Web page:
Picturing the Past
 
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Treasures in the Attic


Ellie pushed open the hatch that led to the attic of her grandmother's old house. Dust swirled as the air from downstairs rushed into the closed, warm space. It had been years since Ellie had played in this attic, but her memories of boxes of dress-up clothes, an old Victorian-style doll house, and the many happy hours spent putting on puppet shows in the theatre her grandfather had built when her mother was a little girl came flooding back. As her eyes became accustomed to the dim light, Ellie surveyed the small, cluttered room. As a child, she had spent a great deal of time with her grandparents while her parents were at work. The attic had always been a source of great delight on cold winter afternoons or rainy days. But as she grew older, the dress-up trunk and porcelain dolls had lost their appeal, and she preferred to spend afternoons at the mall with her friends or home alone listening to music.


Now, at 18 years old, Ellie was seeing the attic with new eyes. The doll house and puppet theatre were still there, along with many other familiar objects. The old cedar chest sat in the corner of the room, exactly where it had always been. Inside, she knew, there was an old ball gown, wrapped carefully in tissue paper. Ellie remembered that there had been other things in that trunk that, as a child, she had carelessly tossed aside; photo albums and letters... It was these items that Ellie wanted to see now. When her grandmother had died last month, it had been hard on Ellie. She felt guilty for not spending as much time with her as she had when she was a child, but her grandmother seemed to understand that she was not a little girl anymore.


For some reason, Ellie had begun to wonder what would happen to the things in the attic. Her mother had cleaned the old house, and most of the items inside had been distributed to relatives. When her mother decided that the attic would be next on the list, Ellie asked if she could help. Now she walked slowly across the attic floor, ducking under the low ceiling. "I don't remember having to duck the last time I was up here," she thought, as she made her way past boxes of her mother's old records.


Kneeling in front of the trunk, Ellie opened the lid. The ball gown was there, still wrapped and pressed. Her grandmother had told her about the night she had worn this dress, when Ellie's grandfather, James Russell, had come into her life. The handsome law student had swept her off her feet at the University of Toronto Arts Ball in 1935. Ellie remembered her grandmother's dreamy expression as she recalled that day: "He was so handsome when he pulled up to the driveway in his father's car and pinned a red rose on my dress." Grandpa had been a kind man, and Ellie remembered how he used to read to her from adventure books when she was a kid. He had died when she was 12. Ellie carefully removed the gown. Underneath, just as she remembered, were two photo albumsbound in leather with painted Indian heads on the covers and a bundle of letters tied with a ribbon.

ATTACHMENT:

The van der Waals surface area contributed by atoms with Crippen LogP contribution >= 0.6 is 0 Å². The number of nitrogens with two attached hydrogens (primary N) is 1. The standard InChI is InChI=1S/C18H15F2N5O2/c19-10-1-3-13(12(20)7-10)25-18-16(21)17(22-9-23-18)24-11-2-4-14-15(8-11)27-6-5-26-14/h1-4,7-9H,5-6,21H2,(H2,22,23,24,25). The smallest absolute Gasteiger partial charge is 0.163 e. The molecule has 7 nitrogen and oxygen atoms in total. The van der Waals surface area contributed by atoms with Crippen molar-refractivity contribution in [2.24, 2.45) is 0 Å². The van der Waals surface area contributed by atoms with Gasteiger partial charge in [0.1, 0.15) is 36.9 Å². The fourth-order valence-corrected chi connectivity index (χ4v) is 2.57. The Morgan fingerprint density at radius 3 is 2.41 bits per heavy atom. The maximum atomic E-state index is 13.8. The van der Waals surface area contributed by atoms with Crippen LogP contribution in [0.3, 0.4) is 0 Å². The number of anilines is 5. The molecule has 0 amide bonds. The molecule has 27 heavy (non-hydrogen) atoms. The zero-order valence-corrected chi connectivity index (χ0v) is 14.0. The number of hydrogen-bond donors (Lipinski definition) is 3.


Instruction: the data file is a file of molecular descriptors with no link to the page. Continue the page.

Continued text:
Ellie reached for a professional-looking photograph that rested on top of the photo album. It was a picture of her Grandma and Grandpa. On the back of the photograph, her grandmother had written in careful handwriting:


Eleanor Taylor and James Russell, April 1937; Ellie's graduation with Basic Diploma of Nursing.


I am happy to be finished school and starting work at the hospital, but it is also a sad time because my dear James will soon be leaving to work at my Uncle Louis's law firm in Winnipeg for the summer. Law seems to be more James's father's passion, and James has this notion that if he spends most of the summer working in Winnipeg, he can convince his father to help him take a vacation tour of the West. He is fascinated by trains; I do believe he would have worked on the rails if his father had not insisted on university and law school. Maybe once he has taken this trip he will be able to settle down and help me plan this wedding!


Ellie set the photo down and carefully untied the ribbon that bound the letters. The first envelope was addressed:


Eleanor Taylor
105 Queen's Park
Toronto, Ontario




She opened it carefully, and unfolded the letter. The page had grown yellow, but the ink was still dark. She began to read.



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